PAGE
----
Two Bells – Very Good
Lo Spiedo: Go for the wings, stay for the octopus arms [Philadelphia Inquirer]
Lo Spiedo [Foobooz]
Rob Wasserman, owner of Rouge and 500 Degrees, has announced his plan to turn his Saint James into a family friendly pizza restaurant called Parlor Pizza Bar in early March. The restaurant will be located at Saint James used to be, at 30 Parking Plaza in Ardmore.
Parlor Pizza Bar’s menu will center around artisan wood fired pizzas, as well as pastas and salads intended for families and groups. The restaurant will also be serving draft wines by the glass, with reasonably priced options starting at $6 a glass.
Otto Architects is remodeling the space, bringing in a crimson and gray palette. A Ferrari red pizza oven imported from Modena, Italy will be the focal point of the dining room.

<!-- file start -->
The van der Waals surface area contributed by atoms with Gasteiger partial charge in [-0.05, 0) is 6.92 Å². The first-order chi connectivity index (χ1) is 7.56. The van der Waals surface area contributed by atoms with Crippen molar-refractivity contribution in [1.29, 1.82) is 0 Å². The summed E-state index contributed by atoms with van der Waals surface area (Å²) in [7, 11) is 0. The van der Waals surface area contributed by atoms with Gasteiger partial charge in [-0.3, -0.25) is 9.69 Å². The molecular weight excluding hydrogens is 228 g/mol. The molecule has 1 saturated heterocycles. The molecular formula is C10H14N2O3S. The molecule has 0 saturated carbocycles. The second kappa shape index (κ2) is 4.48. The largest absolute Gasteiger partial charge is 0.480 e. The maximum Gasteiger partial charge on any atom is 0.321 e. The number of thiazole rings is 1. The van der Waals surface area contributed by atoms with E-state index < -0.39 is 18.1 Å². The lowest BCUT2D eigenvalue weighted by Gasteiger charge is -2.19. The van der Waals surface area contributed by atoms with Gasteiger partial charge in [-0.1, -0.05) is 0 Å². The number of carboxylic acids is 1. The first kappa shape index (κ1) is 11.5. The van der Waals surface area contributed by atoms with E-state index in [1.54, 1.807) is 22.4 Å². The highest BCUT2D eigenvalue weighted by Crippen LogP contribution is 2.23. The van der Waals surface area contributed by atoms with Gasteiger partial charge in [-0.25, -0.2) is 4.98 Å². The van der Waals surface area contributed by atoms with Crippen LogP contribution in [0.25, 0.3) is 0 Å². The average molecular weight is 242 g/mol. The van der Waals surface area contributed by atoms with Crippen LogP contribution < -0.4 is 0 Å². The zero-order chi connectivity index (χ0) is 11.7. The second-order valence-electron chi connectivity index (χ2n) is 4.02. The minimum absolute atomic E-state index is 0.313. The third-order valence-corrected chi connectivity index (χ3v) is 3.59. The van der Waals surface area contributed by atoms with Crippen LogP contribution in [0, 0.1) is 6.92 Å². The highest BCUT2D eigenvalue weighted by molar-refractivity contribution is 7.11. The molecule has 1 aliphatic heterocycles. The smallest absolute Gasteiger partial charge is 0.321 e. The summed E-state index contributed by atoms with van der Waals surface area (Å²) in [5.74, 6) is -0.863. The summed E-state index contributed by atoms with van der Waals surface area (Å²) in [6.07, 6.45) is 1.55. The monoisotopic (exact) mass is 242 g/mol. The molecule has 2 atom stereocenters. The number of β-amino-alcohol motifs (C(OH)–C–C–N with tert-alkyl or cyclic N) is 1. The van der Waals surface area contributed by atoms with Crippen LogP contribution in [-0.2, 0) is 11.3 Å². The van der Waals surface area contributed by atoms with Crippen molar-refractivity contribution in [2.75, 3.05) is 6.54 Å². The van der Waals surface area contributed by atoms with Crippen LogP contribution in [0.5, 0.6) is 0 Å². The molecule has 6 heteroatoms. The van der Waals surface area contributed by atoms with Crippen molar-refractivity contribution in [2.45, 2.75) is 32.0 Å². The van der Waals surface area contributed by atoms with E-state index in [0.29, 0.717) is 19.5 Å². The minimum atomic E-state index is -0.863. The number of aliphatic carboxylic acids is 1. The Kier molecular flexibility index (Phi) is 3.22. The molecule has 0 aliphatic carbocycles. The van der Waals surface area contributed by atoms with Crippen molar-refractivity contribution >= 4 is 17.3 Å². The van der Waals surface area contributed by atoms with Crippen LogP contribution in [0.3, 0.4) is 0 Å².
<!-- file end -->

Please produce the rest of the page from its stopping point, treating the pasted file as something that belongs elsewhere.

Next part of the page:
Parlor Pizza Bar [Foobooz]
We expect a lot from restaurants these days. If they don’t transform liquids into powders or barrel-steep cocktails with homemade bitters, they’d better serve chickens that roamed freer than our children do. So when a forneria bowls you over even before the door whooshes shut as you enter, it’s time to ask what really matters most.
I’m not the only winter-bitten soul to feel that way crossing the threshold of Brigantessa, where great blasts of heat from a Vesuvian-ash pizza oven ripple along a bar teeming with platters of sausage-stuffed long hots and oil-poached swordfish and wood-grilled octopus salad. Chef Joe Cicala’s sophomore effort on Passyunk Avenue has been rollicking since it opened in October.